Chasing the Rabbit: How Market Leaders Outdistance the Competition and How Great Companies Can Catch Up and Win, Foreword by Clay Christensen

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Press: McGraw-Hill; 1 edition (September 29, 2008)
Publication Date:2008-9
Author Name:Steven Spear


Winner of the Shingo Prize for Research and Professional Publication, 2009  How can companies perform so well that their industry counterparts are competitors in name only? Although they operate in the same industry, serve the same market, and even use the same suppliers, these “rabbits” lead the race and, more importantly, continually widen their lead. 
In Chasing the Rabbit, Steven J.
Spear describes what sets high-velocity, market-leading organizations apart and explains how you can lead the pack in your industry.
Spear examines the internal operations of dominant organizations, including Toyota, Alcoa, Pratt & Whitney, the US Navy's Nuclear Power Program, and top-tier teaching hospitals--organizations operating in vastly differing industries, but which share one thing in common: the skillful management of complex internal systems that generates constant, almost automatic self-improvement at rates faster, durations longer, and breadths wider than anyone else musters.
As a result, each enjoys a level of profitability, quality, efficiency, reliability, and agility unmatched by rivals.
Chasing the Rabbit shows how to: Build a system of “dynamic discovery” designed to reveal operational problems and weaknesses Attack and solve problems at the time and in the place where they occur, converting weaknesses into strengths Disseminate knowledge gained from solving local problems throughout the company as a whole Create managers invested in the process of continual innovation Whatever kind of company you operate--from technology to finance to healthcare--mastery of these four key capabilities will put you on the fast track to operational excellence, where you will generate faster, better results using less capital and fewer resources.
Apply the lessons of Steven J.
Spear's and leave the competition in the dust.

About the Author

Steven J. 
Spear, four-time winner of the Shingo Prize and recipient of the McKinsey Award, is a senior lecturer at MIT and former assistant professor at Harvard.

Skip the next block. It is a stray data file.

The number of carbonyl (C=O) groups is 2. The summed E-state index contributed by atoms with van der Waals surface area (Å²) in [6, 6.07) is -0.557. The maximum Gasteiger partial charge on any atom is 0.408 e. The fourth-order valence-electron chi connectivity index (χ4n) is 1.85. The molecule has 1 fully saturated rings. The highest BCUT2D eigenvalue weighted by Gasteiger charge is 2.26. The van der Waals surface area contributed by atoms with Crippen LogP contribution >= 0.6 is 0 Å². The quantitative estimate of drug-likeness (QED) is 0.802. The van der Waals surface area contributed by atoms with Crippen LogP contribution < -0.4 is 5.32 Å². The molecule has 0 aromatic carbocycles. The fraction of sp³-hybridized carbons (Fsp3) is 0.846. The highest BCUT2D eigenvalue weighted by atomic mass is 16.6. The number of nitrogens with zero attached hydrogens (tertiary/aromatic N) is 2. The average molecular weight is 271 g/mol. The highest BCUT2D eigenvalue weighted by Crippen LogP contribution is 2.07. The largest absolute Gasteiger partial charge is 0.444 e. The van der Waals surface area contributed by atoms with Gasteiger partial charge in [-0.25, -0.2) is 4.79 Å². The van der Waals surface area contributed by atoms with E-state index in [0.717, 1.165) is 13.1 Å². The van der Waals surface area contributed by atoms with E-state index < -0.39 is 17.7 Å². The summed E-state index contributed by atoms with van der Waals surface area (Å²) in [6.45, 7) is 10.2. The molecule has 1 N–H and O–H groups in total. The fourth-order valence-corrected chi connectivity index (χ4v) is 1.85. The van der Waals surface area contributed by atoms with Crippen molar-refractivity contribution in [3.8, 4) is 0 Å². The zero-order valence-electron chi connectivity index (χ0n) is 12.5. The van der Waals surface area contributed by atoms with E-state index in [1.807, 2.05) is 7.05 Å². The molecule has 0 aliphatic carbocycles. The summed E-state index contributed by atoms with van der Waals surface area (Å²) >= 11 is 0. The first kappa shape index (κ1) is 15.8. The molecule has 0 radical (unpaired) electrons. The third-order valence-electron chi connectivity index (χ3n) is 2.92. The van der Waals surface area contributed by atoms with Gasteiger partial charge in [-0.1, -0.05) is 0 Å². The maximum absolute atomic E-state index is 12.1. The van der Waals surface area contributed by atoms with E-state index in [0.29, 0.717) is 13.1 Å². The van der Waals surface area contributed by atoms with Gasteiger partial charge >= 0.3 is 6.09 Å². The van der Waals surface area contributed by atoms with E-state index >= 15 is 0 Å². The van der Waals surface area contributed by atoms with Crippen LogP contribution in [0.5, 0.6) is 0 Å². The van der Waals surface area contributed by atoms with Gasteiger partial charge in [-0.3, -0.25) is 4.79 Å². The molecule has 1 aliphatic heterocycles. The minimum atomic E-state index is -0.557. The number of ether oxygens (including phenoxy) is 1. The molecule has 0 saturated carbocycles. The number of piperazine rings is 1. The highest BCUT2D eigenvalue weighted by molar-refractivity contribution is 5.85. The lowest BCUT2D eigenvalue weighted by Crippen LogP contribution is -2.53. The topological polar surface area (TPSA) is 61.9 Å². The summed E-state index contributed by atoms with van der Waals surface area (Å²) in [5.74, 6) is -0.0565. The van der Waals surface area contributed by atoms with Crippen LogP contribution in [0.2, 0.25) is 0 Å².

A senior fellow at the Institute for Healthcare Improvement, he is the author of numerous articles appearing in academic and trade publications, including the Harvard Business Review and The New York Times.


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Comment List (Total:13)

  •     While I appreciate the author delineated the examples of great organization in first person point of view, I thought some of the examples are greatly simplified.
  •     Especially useful for the leader who may not yet realize how important bringing "not knowing" and "failure" to the forefront are to his or her success and that of the entire organization.Another new book on business performance? Steven Spear, a rare "dirt under the fingernails" process thinker with Harvard academic credentials has spent enough time on Toyota and US Big 3 assembly lines to condense succinctly the differences. His concise summary of performance improvement builds upon 4 simple capabilities: 1)specify design to capture existing knowledge and force the process to reveal more knowledge through forcing and following problems, 2) "swarming and solving" problems, 3) spreading learnings rapidly throughout the organization and 4) leadership's role in driving points 1) to 3).For the thousands of lean and six sigma practicioners who have suffered the lack of leadership understanding that can stall or even insure failure of lean six sigma business performance efforts, this book offers a refreshing view of the important role of executive leadership, without dwelling on methodology.Although they make for a long read, the health care examples after page 323! are very close to each of our hearts. If you get a chance to see Steve present, be prepared for many sleepless nights, as he goes deeper into his examples, burning them into your memory banks.For organizations looking to succeed in an ever more competitive world, the message Mr. Spear communicates is clear: make certain leaders learn and drive the learning process. (which can only happen in the blameless search for FAILURE or NOT KNOWING)
  •     Steven Spear delivers awesome read.
  •     amazing book, for those who want to learn and master process improvement. this book opened my eyes and I apply lesions learned to every aspect of my work life.
  •     Dr. Spear's Chasing The Rabbit will be a definate recommendation for my clients who are at an intermediate point in their Lean journey. I bought three copies.
  •     I've been in the process improvement field for nearly 20 years. Having moved from process improvement in manufacturing to IT & software to services.